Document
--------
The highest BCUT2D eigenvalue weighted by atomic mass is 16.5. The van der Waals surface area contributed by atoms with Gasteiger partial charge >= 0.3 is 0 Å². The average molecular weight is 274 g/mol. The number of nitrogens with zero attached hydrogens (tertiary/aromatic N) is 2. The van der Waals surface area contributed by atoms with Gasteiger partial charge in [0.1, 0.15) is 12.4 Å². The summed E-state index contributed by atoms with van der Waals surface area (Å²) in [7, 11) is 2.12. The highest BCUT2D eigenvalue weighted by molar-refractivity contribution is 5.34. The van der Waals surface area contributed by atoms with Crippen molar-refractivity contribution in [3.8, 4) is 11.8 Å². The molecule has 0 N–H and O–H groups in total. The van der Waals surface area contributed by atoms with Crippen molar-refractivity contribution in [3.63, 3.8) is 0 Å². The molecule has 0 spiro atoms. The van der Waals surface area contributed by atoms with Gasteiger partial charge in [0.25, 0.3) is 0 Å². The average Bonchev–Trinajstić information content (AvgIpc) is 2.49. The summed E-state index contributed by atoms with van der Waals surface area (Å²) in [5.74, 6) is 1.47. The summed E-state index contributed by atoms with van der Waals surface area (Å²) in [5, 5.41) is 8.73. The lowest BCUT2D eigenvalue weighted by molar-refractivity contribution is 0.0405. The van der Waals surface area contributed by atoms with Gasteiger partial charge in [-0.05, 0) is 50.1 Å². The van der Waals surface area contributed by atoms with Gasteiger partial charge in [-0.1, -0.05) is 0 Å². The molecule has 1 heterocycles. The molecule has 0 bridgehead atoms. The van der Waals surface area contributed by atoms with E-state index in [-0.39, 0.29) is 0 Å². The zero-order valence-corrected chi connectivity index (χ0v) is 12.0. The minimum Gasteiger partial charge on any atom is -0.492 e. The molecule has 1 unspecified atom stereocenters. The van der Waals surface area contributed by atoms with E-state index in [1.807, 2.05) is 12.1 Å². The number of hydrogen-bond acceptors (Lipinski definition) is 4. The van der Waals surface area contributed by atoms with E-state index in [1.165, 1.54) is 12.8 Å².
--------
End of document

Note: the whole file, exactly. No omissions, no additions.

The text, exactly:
The highest BCUT2D eigenvalue weighted by atomic mass is 16.5. The van der Waals surface area contributed by atoms with Gasteiger partial charge >= 0.3 is 0 Å². The average molecular weight is 274 g/mol. The number of nitrogens with zero attached hydrogens (tertiary/aromatic N) is 2. The van der Waals surface area contributed by atoms with Gasteiger partial charge in [0.1, 0.15) is 12.4 Å². The summed E-state index contributed by atoms with van der Waals surface area (Å²) in [7, 11) is 2.12. The highest BCUT2D eigenvalue weighted by molar-refractivity contribution is 5.34. The van der Waals surface area contributed by atoms with Crippen molar-refractivity contribution in [3.8, 4) is 11.8 Å². The molecule has 0 N–H and O–H groups in total. The van der Waals surface area contributed by atoms with Crippen molar-refractivity contribution in [3.63, 3.8) is 0 Å². The molecule has 0 spiro atoms. The van der Waals surface area contributed by atoms with Gasteiger partial charge in [0.25, 0.3) is 0 Å². The average Bonchev–Trinajstić information content (AvgIpc) is 2.49. The summed E-state index contributed by atoms with van der Waals surface area (Å²) in [5.74, 6) is 1.47. The summed E-state index contributed by atoms with van der Waals surface area (Å²) in [5, 5.41) is 8.73. The lowest BCUT2D eigenvalue weighted by molar-refractivity contribution is 0.0405. The van der Waals surface area contributed by atoms with Gasteiger partial charge in [-0.05, 0) is 50.1 Å². The van der Waals surface area contributed by atoms with Gasteiger partial charge in [-0.1, -0.05) is 0 Å². The molecule has 1 heterocycles. The molecule has 0 bridgehead atoms. The van der Waals surface area contributed by atoms with E-state index in [-0.39, 0.29) is 0 Å². The zero-order valence-corrected chi connectivity index (χ0v) is 12.0. The minimum Gasteiger partial charge on any atom is -0.492 e. The molecule has 1 unspecified atom stereocenters. The van der Waals surface area contributed by atoms with E-state index in [1.807, 2.05) is 12.1 Å². The number of hydrogen-bond acceptors (Lipinski definition) is 4. The van der Waals surface area contributed by atoms with E-state index in [1.165, 1.54) is 12.8 Å².